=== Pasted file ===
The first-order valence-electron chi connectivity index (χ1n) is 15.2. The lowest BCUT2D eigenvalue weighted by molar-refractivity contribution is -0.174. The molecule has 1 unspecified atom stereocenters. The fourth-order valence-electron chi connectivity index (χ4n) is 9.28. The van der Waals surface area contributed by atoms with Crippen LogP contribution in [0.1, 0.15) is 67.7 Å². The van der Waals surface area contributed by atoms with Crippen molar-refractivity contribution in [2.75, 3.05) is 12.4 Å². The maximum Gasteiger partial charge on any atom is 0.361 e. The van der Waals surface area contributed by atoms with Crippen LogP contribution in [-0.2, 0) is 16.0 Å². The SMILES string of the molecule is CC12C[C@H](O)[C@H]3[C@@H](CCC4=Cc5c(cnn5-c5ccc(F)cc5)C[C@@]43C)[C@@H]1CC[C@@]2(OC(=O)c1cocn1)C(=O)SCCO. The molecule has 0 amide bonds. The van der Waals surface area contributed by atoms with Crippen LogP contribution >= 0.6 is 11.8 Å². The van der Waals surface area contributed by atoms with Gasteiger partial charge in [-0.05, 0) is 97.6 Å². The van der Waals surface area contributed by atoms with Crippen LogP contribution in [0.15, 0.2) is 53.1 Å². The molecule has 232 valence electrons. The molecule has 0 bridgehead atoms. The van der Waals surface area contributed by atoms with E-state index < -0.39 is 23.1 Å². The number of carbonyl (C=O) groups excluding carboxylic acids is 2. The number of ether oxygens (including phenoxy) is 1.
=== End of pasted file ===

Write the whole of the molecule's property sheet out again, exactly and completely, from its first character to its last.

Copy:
The first-order valence-electron chi connectivity index (χ1n) is 15.2. The lowest BCUT2D eigenvalue weighted by molar-refractivity contribution is -0.174. The molecule has 1 unspecified atom stereocenters. The fourth-order valence-electron chi connectivity index (χ4n) is 9.28. The van der Waals surface area contributed by atoms with Crippen LogP contribution in [0.1, 0.15) is 67.7 Å². The van der Waals surface area contributed by atoms with Crippen molar-refractivity contribution in [2.75, 3.05) is 12.4 Å². The maximum Gasteiger partial charge on any atom is 0.361 e. The van der Waals surface area contributed by atoms with Crippen LogP contribution in [-0.2, 0) is 16.0 Å². The SMILES string of the molecule is CC12C[C@H](O)[C@H]3[C@@H](CCC4=Cc5c(cnn5-c5ccc(F)cc5)C[C@@]43C)[C@@H]1CC[C@@]2(OC(=O)c1cocn1)C(=O)SCCO. The molecule has 0 amide bonds. The van der Waals surface area contributed by atoms with Crippen LogP contribution >= 0.6 is 11.8 Å². The van der Waals surface area contributed by atoms with Gasteiger partial charge in [-0.05, 0) is 97.6 Å². The van der Waals surface area contributed by atoms with Crippen LogP contribution in [0.15, 0.2) is 53.1 Å². The molecule has 232 valence electrons. The molecule has 0 bridgehead atoms. The van der Waals surface area contributed by atoms with E-state index < -0.39 is 23.1 Å². The number of carbonyl (C=O) groups excluding carboxylic acids is 2. The number of ether oxygens (including phenoxy) is 1.